- Working on the Wrong Things. What are you good at? What do you like to do? Whenever possible, focus on your likes and delegate everything else. Doing too much of the things you don’t like is a sure-fire path to early burnout. You need to understand all the parts of your business, but you don’t have to be an expert at all of them (or be the one to do them) .
- Not Measuring Your Actions. How can you tell if you’re spending your time or money effectively? By constantly measuring your results to find out if you’ve been getting a good return on your investment (ROI).
Fixing what’s wrong
Once you’ve identified the underlying problem, how to do you solve it? The good news is, you’re not expected to know how to solve everything in your business. But you are expected to come up with a plan, implement it and measure its results (repeat as necessary).
You’re the expert in what you’re offering. So unless you want to be an expert in the “other stuff,” it’s best to get some help. If you’ve done your research (books, magazines, peers, experts) and you’re still stuck, it’s time to put on your creative thinking cap:
- Detail The Problem. How long have you had it? What have you tried? What worked? What’s the benefit of solving the problem? What’s the underlying reason for solving the problem (money to payoff debt? Lifestyle change?) Do you really want to solve the problem (or is there an emotional block)?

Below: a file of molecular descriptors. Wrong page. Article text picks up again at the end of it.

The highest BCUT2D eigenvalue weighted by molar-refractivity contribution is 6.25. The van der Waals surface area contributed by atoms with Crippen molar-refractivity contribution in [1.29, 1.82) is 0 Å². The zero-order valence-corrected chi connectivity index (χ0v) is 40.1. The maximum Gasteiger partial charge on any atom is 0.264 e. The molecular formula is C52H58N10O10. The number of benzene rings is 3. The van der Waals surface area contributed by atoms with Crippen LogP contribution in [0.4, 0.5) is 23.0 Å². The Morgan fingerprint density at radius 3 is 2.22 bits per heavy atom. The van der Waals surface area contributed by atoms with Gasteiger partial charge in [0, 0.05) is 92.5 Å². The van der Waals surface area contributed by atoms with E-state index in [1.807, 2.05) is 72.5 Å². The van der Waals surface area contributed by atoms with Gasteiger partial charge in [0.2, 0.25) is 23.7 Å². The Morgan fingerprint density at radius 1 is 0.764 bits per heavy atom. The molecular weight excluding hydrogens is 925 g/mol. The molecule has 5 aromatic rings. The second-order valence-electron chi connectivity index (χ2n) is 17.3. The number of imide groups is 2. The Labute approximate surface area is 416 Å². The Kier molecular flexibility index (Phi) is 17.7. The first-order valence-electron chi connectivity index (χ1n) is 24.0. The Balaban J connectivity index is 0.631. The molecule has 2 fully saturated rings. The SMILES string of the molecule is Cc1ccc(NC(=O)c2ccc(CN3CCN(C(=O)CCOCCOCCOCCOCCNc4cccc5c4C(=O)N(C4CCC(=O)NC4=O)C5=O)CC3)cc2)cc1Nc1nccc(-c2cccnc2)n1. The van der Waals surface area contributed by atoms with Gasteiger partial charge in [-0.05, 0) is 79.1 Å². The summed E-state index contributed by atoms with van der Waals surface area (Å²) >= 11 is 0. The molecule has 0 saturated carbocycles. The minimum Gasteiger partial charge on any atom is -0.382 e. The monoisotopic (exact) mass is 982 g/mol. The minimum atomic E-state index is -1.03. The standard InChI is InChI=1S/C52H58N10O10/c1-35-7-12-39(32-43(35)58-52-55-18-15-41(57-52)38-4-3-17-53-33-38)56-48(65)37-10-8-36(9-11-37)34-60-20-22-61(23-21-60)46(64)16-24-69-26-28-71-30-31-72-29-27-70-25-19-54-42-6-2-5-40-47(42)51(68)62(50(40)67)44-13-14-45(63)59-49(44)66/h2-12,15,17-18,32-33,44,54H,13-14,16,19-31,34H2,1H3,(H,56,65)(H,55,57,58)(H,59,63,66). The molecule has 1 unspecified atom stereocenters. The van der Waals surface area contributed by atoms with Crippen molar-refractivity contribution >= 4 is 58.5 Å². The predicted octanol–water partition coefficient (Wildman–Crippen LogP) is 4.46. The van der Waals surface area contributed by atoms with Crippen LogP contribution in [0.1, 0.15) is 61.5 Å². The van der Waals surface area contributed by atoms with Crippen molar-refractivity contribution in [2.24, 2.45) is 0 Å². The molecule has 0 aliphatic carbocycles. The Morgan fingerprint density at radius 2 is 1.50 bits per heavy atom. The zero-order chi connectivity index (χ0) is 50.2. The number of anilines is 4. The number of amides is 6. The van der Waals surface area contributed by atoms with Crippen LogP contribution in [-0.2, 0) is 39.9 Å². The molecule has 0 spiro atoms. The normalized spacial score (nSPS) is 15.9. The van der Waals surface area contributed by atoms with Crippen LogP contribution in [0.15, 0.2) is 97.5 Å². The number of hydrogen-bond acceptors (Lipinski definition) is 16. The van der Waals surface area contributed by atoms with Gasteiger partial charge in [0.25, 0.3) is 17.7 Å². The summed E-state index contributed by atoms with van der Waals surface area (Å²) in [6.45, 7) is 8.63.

- Imagine Your Problem Solved. What would you have: more money, less effort, higher quality, better clients, more time for other things? Is this future truly compelling? If not, odds are you won’t successfully solve the problem .
- Palpate. Gently explore the problem and see what’s true. Find your blind spots. Have someone interview you about the problem and start offering quick suggestions. How would someone in another field solve it? A child? What would you do to prevent the opposite of the problem from happening (for example: If I had too many clients, I would: be surly, wouldn’t answer the phone, do a bad job, etc.). Are your assumptions really true? Have you seen anyone else solve it? Who do you admire, and how would they solve it? Will the problem go away if left alone?
- Evaluate. Generating solutions to problems is easy. Doing something about them is harder. Make sure to implement solutions that have measurable results. Learn from your mistakes.
- Get Support. Making change requires new routines. It’s easy to slip into familiar patterns.
Be thankful that you “only have a money problem.”
1 thought on “It’s Only A Money Problem”
I liked this article and the quote. I had a wonderful Jewish grandmother, also named Ida. My father fondly remembers asking his mother-in-law for advice when he lost his job right after he and my mother had just bought their first house. He was so worried and didn’t know what he was going to do. My grandmother simply shrugged her shoulders and calmly said, “so, you’ll find another job.” He said it took the greatest weight off of him, and he never forgot it!